Last week hardwood flooring giant Lumber Liquidators pleaded guilty before a federal judge in Norfolk, Virginia to one felony and several misdemeanors for importing illegally sourced wood into the United States. This is great news for the 450 Siberian tigers remaining in the wild, as much of Lumber Liquidators illegal oak flooring was taken from their habitat in the Russian Far East. It is also a strong message that the United States intends to crack down on the illegal timber trade using the Lacey Act, a landmark conservation law that prohibits the import of illegally sourced wood products. Unfortunately, new evidence shows that illegal logging continues at a torrid pace around the globe.
With illegal logging decimating forests around the world and imports of illegal wood products undercutting American businesses, bipartisan majorities of Congress came together in 2008 to combat the illegal timber trade by amending the Lacey Act. Originally passed in 1900 to outlaw trade in poached wildlife, the amendments expanded these protections to plants, making it illegal to import illegally sourced wood products into the United States. This month, Lumber Liquidators became the first major U.S. company to plead guilty to smuggling timber under the Lacey Act. A new report by the Union of Concerned Scientists provides further evidence that these protections are working. According to their estimates, imports of illegal timber into the United States have dropped 32 to 44 percent since the Lacey Act amendments went into effect.
Around the world, more must be done to combat illegal logging. In Southeast Asia, Laos has experienced widespread deforestation, with forests cleared for roads, dams, plantations and mines. In many cases, the government, particularly the military, profits from the flow of the resulting timber into neighboring China and Vietnam. Recently, a leaked report from the World Wildlife Fund found that Laos exported 1.4 million cubic meters of timber to China and Vietnam in 2013, 10 times more than the allowable legal harvest. Some of this wood finds its way to the United States. U.S. imports of wood from Vietnam, virtually all of which is illegally sourced, have more than doubled since 2007. The Union of Concerned Scientists estimates that 9 percent of illegal wood imported into the United States comes from Vietnam.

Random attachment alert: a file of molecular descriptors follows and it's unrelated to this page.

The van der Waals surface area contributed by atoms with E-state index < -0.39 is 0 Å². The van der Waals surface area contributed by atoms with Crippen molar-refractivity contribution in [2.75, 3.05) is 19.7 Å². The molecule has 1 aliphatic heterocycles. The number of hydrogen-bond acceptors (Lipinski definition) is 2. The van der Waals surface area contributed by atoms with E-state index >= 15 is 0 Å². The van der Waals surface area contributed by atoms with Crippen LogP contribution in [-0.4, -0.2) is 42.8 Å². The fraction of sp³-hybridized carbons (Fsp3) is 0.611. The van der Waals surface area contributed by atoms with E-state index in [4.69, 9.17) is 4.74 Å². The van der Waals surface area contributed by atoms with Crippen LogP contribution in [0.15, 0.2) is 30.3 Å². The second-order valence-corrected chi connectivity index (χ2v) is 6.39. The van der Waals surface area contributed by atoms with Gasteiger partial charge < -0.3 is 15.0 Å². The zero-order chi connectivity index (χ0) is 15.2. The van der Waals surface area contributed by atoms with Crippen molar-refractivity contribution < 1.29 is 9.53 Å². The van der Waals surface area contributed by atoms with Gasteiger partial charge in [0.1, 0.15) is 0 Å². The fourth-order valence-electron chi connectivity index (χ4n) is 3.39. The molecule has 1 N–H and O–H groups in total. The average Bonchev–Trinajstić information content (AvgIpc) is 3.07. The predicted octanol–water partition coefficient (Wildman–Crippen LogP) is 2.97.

Halfway across the world in Romania's Carpathian Mountains, some of Europe's last virgin forests are being threatened by illegal logging. These beech and oak forests are home to lynx, wolves and bears. A 2012 report by Greenpeace Romania found that more than 3 hectares (about 4 soccer fields) of Romanian forest are disappearing every hour, with almost half of the deforestation occurring in protected areas. Now, a two-year investigation by the Environmental Investigation Agency finds that Austrian timber giant Holzindustrie Schweighofer has been profiting from exporting illegal Romanian timber for years. In its investigation, EIA documented multiple instances of illegal timber ending up in Schweighofer's Romanian mills, including purchasing wood harvested illegally in Romanian national parks.
As we wrote recently, strong environmental protections only work if they are enforced. By holding Lumber Liquidators accountable, the United States has put other companies on notice that they must take precautions to source their products legally. This is a welcome step, but clearly there is more work to be done. If you haven't yet, take a minute to thank the Obama administration for enforcing the Lacey Act and ask them to continue combating the illegal timber trade.
This post originally ran on the Sierra Club's blog, Lay of the Land.